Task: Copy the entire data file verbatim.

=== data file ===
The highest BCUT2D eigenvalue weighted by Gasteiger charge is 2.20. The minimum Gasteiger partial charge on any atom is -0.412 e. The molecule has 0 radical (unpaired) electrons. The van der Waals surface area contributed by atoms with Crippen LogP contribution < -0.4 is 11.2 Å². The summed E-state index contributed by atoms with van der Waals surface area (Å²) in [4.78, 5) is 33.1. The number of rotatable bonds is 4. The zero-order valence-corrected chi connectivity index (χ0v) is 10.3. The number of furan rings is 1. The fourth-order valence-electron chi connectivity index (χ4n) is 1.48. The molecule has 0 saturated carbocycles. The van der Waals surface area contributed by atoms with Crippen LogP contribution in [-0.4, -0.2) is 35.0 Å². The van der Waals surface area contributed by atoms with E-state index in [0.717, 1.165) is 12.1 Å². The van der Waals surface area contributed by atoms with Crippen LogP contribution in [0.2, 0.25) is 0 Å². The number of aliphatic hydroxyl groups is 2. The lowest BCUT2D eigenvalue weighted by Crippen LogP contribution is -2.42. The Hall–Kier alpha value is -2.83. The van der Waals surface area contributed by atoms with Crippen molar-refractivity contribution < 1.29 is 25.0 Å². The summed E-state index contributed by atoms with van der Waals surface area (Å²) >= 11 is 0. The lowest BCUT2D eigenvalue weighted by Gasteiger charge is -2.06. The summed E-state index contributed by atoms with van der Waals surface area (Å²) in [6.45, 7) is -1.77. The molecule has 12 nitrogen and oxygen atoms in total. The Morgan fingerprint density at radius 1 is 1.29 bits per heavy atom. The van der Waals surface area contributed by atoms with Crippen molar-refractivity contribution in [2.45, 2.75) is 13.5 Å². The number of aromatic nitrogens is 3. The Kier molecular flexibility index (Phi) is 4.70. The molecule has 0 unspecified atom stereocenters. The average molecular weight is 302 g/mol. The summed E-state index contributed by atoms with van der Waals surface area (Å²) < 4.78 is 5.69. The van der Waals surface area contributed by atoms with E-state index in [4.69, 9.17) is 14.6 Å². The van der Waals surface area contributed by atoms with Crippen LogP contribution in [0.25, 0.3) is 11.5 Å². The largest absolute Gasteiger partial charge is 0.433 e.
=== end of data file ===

The highest BCUT2D eigenvalue weighted by Gasteiger charge is 2.20. The minimum Gasteiger partial charge on any atom is -0.412 e. The molecule has 0 radical (unpaired) electrons. The van der Waals surface area contributed by atoms with Crippen LogP contribution < -0.4 is 11.2 Å². The summed E-state index contributed by atoms with van der Waals surface area (Å²) in [4.78, 5) is 33.1. The number of rotatable bonds is 4. The zero-order valence-corrected chi connectivity index (χ0v) is 10.3. The number of furan rings is 1. The fourth-order valence-electron chi connectivity index (χ4n) is 1.48. The molecule has 0 saturated carbocycles. The van der Waals surface area contributed by atoms with Crippen LogP contribution in [-0.4, -0.2) is 35.0 Å². The van der Waals surface area contributed by atoms with E-state index in [0.717, 1.165) is 12.1 Å². The van der Waals surface area contributed by atoms with Crippen LogP contribution in [0.2, 0.25) is 0 Å². The number of aliphatic hydroxyl groups is 2. The lowest BCUT2D eigenvalue weighted by Crippen LogP contribution is -2.42. The Hall–Kier alpha value is -2.83. The van der Waals surface area contributed by atoms with Crippen molar-refractivity contribution < 1.29 is 25.0 Å². The summed E-state index contributed by atoms with van der Waals surface area (Å²) >= 11 is 0. The lowest BCUT2D eigenvalue weighted by Gasteiger charge is -2.06. The summed E-state index contributed by atoms with van der Waals surface area (Å²) in [6.45, 7) is -1.77. The molecule has 12 nitrogen and oxygen atoms in total. The Morgan fingerprint density at radius 1 is 1.29 bits per heavy atom. The van der Waals surface area contributed by atoms with Crippen molar-refractivity contribution in [2.45, 2.75) is 13.5 Å². The number of aromatic nitrogens is 3. The Kier molecular flexibility index (Phi) is 4.70. The molecule has 0 unspecified atom stereocenters. The average molecular weight is 302 g/mol. The summed E-state index contributed by atoms with van der Waals surface area (Å²) < 4.78 is 5.69. The van der Waals surface area contributed by atoms with E-state index in [4.69, 9.17) is 14.6 Å². The van der Waals surface area contributed by atoms with Crippen LogP contribution in [0.25, 0.3) is 11.5 Å². The largest absolute Gasteiger partial charge is 0.433 e.